London volunteer honoured by the Queen for services to the community
A long serving volunteer Reader Leader has been recognised in The Queen’s New Year’s Honours List.
Kate Fulton, a former media lawyer who gave up her career in 2005 to concentrate on voluntary work, has been awarded a BEM (British Empire Medal) for services to the community in the London Borough of Barnet.
Kate’s story with The Reader began in 2011 when she sat in on a group at health and social care organisation, Jewish Care. Following the session, Kate enrolled on The Reader’s transformative training programme, Read to Lead, before becoming a fully-fledged Reader Leader in 2016.
Shared Reading in Barnet
Thanks to Kate’s dedication and leadership, the Reading Revolution in Barnet has now grown to 25 groups, which are led by around 30 dedicated volunteers.
The weekly groups take place in care homes, community centres, libraries and hospitals. One group in a Golders Green care home, made up of Holocaust Survivors and led by Kate, was featured in the book The Enchanted Hour: The Miraculous Power of Reading Aloud by US author and children’s literature critic, Meghan Cox Gurdon last year.
Talking about why she volunteers with The Reader, Kate says: “Shared Reading is about discovering literature together. Myself, and the other volunteers, ask questions, we listen, discuss how it makes people feel, memories it evokes, and talk about what they think the author or poet is trying to say.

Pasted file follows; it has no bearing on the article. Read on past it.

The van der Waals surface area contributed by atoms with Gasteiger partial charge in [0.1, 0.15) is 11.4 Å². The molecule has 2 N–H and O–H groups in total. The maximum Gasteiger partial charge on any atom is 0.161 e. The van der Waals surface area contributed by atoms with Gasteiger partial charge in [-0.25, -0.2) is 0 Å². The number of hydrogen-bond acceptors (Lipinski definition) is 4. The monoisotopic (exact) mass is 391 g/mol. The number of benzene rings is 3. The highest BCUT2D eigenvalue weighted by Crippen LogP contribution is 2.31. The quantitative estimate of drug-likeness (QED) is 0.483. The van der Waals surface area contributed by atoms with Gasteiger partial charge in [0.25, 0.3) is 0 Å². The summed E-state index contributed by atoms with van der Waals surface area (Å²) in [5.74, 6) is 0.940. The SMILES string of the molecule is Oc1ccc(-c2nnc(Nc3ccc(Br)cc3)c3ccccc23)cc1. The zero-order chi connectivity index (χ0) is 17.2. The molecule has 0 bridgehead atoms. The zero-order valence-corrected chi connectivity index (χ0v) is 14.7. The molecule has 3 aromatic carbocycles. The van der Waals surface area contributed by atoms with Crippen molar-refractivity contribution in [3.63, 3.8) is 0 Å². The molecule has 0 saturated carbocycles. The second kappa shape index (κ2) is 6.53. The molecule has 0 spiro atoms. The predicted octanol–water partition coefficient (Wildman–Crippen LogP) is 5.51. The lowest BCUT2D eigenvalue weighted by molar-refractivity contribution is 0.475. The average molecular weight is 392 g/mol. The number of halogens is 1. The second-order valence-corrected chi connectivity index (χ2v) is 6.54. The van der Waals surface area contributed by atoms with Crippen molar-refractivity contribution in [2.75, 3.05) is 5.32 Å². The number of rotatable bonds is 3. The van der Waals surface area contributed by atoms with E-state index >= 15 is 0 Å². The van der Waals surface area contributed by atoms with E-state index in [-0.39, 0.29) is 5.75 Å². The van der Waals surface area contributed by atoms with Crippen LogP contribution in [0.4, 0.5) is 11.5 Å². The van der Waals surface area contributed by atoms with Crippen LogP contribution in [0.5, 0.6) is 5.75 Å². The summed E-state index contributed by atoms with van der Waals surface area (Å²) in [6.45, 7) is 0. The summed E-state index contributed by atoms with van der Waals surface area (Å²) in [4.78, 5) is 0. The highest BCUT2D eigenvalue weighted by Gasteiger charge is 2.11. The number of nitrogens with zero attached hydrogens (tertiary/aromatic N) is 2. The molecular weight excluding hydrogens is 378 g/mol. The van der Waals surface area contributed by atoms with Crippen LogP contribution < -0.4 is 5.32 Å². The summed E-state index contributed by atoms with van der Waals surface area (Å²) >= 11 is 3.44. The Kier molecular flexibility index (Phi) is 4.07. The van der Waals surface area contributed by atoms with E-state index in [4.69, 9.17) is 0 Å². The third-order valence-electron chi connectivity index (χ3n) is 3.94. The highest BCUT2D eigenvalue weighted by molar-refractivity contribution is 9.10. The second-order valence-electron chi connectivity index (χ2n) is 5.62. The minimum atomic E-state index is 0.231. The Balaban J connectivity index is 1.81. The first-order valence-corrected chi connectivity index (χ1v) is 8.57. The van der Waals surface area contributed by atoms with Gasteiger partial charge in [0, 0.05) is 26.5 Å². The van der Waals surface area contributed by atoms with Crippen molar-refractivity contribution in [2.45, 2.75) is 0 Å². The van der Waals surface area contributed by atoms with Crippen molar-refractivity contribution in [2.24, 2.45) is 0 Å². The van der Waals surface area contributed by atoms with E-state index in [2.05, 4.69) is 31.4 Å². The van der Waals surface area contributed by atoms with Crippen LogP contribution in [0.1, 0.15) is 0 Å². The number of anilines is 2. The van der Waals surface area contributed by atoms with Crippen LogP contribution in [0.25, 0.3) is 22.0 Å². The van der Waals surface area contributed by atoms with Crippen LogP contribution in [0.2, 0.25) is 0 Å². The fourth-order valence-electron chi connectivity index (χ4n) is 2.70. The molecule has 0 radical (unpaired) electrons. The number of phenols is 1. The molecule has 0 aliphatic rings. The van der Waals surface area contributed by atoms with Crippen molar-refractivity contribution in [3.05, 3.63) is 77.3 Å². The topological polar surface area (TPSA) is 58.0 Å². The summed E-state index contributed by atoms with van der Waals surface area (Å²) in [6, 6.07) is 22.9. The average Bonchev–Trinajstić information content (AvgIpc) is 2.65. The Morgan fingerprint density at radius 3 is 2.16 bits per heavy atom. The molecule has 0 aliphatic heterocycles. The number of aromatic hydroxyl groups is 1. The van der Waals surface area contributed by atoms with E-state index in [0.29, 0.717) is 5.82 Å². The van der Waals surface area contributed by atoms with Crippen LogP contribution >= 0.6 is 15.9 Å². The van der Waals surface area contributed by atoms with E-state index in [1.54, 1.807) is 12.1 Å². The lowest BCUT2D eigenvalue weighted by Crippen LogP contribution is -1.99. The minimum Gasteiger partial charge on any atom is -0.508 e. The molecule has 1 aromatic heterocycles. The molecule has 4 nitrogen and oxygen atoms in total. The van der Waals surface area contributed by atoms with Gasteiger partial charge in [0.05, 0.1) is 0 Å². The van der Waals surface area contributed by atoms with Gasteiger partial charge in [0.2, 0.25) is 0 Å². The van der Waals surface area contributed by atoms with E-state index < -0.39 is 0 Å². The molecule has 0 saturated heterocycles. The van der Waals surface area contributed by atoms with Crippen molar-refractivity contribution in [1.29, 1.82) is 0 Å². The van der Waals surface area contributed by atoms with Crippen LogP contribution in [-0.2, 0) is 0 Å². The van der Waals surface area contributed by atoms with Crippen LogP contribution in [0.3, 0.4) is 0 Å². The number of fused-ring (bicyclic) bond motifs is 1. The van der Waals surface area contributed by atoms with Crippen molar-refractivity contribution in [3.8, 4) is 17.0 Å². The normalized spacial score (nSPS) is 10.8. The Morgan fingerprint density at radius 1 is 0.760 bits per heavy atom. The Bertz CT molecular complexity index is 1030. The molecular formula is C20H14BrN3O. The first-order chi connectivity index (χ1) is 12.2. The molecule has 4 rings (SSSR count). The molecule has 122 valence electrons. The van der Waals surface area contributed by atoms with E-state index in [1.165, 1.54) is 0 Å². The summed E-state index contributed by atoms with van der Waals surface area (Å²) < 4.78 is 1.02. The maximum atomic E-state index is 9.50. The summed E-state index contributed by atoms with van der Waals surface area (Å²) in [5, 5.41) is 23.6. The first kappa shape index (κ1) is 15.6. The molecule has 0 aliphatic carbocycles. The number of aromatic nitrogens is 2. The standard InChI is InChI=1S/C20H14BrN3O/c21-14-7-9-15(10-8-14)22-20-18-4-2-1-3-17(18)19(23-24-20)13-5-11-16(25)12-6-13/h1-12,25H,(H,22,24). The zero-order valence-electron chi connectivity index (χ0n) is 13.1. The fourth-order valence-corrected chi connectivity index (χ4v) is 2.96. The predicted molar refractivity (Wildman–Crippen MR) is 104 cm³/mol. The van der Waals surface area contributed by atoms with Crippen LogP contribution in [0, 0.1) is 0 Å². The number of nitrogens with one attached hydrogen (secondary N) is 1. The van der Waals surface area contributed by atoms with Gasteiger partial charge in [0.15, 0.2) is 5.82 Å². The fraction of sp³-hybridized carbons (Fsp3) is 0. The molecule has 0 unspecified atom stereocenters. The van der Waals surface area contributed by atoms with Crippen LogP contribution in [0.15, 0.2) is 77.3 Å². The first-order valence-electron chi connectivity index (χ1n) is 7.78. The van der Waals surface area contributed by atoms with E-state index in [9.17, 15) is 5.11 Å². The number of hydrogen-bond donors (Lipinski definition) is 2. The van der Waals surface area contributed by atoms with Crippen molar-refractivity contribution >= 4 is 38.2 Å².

“Once we were reading a poem when a lady who’d never contributed before suddenly pointed out that the poem was actually a song. She agreed to sing it for us and then told us she hadn’t heard it since she was evacuated during the war.
“Afterwards she said to me she felt like she had just got back some of her childhood. It was an incredible moment and such a privilege to be part of it.”
Making an impact
In her role as a Reader Leader, Kate has successfully launched a number of new initiatives, including a monthly support meeting for North London volunteers and new groups in John Lewis stores in Brent Cross and Westfield.
Recent feedback gathered from the John Lewis Shared Reading groups highlights the difference that it makes to people in the local area:
“Personally, I find coming to Shared Reading very beneficial. I do not have many family and friends. It is nice to meet others and reading has given me enjoyment. Reading aloud has given me confidence. We discuss book content and listen to one another.”
“I bless the day I found this reading group. It is fantastic, inspiring and the chance to meet lovely people from all backgrounds is a bonus. I look forward from one Monday to the next. I thoroughly admire the volunteers and all the voluntary work they put in. Thank you to everyone.”
Some of the volunteers who run Shared Reading groups that Kate supports in Barnet are full of praise for her achievement and her enthusiasm for what she does, saying:
“I was looking through the New Year’s Honours and thinking we must put Kate forward for an award. Very glad it’s happened!
“You overcome every obstacle and make Shared Reading truly shared. I hope you will always look at our congratulations and know that they are true and heartfelt at all times.
As well as volunteering with The Reader, Kate also created a monthly audio magazine and audiobooks for the blind and helps produce a monthly community radio podcast called The Jewish Views. She is also a trustee on the Boards of Finchley Primary School Trust and the charity, Resource.
If you’d like to make your story part of ours by volunteering with The Reader – just like Kate – email us for more details at email@example.com.